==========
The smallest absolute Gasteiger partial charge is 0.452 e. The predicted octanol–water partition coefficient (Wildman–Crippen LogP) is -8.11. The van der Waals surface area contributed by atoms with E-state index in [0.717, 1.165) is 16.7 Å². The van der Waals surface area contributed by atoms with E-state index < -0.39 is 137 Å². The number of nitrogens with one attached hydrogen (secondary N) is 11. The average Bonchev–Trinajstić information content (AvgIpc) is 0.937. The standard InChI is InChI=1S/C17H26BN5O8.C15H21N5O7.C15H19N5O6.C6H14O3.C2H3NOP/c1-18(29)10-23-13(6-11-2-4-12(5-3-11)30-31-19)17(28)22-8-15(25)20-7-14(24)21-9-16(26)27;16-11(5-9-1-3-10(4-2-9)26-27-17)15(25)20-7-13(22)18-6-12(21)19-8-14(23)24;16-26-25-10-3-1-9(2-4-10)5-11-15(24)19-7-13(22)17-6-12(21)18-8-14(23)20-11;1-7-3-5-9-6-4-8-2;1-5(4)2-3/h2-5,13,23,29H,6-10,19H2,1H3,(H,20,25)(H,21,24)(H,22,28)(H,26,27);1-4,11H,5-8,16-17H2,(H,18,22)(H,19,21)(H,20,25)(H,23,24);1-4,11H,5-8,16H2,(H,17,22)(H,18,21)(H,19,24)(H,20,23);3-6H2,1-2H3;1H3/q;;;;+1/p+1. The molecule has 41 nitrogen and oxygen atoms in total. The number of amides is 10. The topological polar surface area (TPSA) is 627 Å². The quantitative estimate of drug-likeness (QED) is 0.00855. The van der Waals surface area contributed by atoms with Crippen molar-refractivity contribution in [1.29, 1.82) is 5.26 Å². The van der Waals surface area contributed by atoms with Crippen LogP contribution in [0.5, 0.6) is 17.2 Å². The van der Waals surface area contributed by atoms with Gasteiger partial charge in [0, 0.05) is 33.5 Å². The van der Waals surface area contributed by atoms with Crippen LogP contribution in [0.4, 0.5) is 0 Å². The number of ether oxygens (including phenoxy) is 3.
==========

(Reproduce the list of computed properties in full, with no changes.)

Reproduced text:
The smallest absolute Gasteiger partial charge is 0.452 e. The predicted octanol–water partition coefficient (Wildman–Crippen LogP) is -8.11. The van der Waals surface area contributed by atoms with E-state index in [0.717, 1.165) is 16.7 Å². The van der Waals surface area contributed by atoms with E-state index < -0.39 is 137 Å². The number of nitrogens with one attached hydrogen (secondary N) is 11. The average Bonchev–Trinajstić information content (AvgIpc) is 0.937. The standard InChI is InChI=1S/C17H26BN5O8.C15H21N5O7.C15H19N5O6.C6H14O3.C2H3NOP/c1-18(29)10-23-13(6-11-2-4-12(5-3-11)30-31-19)17(28)22-8-15(25)20-7-14(24)21-9-16(26)27;16-11(5-9-1-3-10(4-2-9)26-27-17)15(25)20-7-13(22)18-6-12(21)19-8-14(23)24;16-26-25-10-3-1-9(2-4-10)5-11-15(24)19-7-13(22)17-6-12(21)18-8-14(23)20-11;1-7-3-5-9-6-4-8-2;1-5(4)2-3/h2-5,13,23,29H,6-10,19H2,1H3,(H,20,25)(H,21,24)(H,22,28)(H,26,27);1-4,11H,5-8,16-17H2,(H,18,22)(H,19,21)(H,20,25)(H,23,24);1-4,11H,5-8,16H2,(H,17,22)(H,18,21)(H,19,24)(H,20,23);3-6H2,1-2H3;1H3/q;;;;+1/p+1. The molecule has 41 nitrogen and oxygen atoms in total. The number of amides is 10. The topological polar surface area (TPSA) is 627 Å². The quantitative estimate of drug-likeness (QED) is 0.00855. The van der Waals surface area contributed by atoms with Crippen molar-refractivity contribution in [1.29, 1.82) is 5.26 Å². The van der Waals surface area contributed by atoms with Crippen LogP contribution in [0.5, 0.6) is 17.2 Å². The van der Waals surface area contributed by atoms with Gasteiger partial charge in [0, 0.05) is 33.5 Å². The van der Waals surface area contributed by atoms with Crippen LogP contribution in [0.4, 0.5) is 0 Å². The number of ether oxygens (including phenoxy) is 3.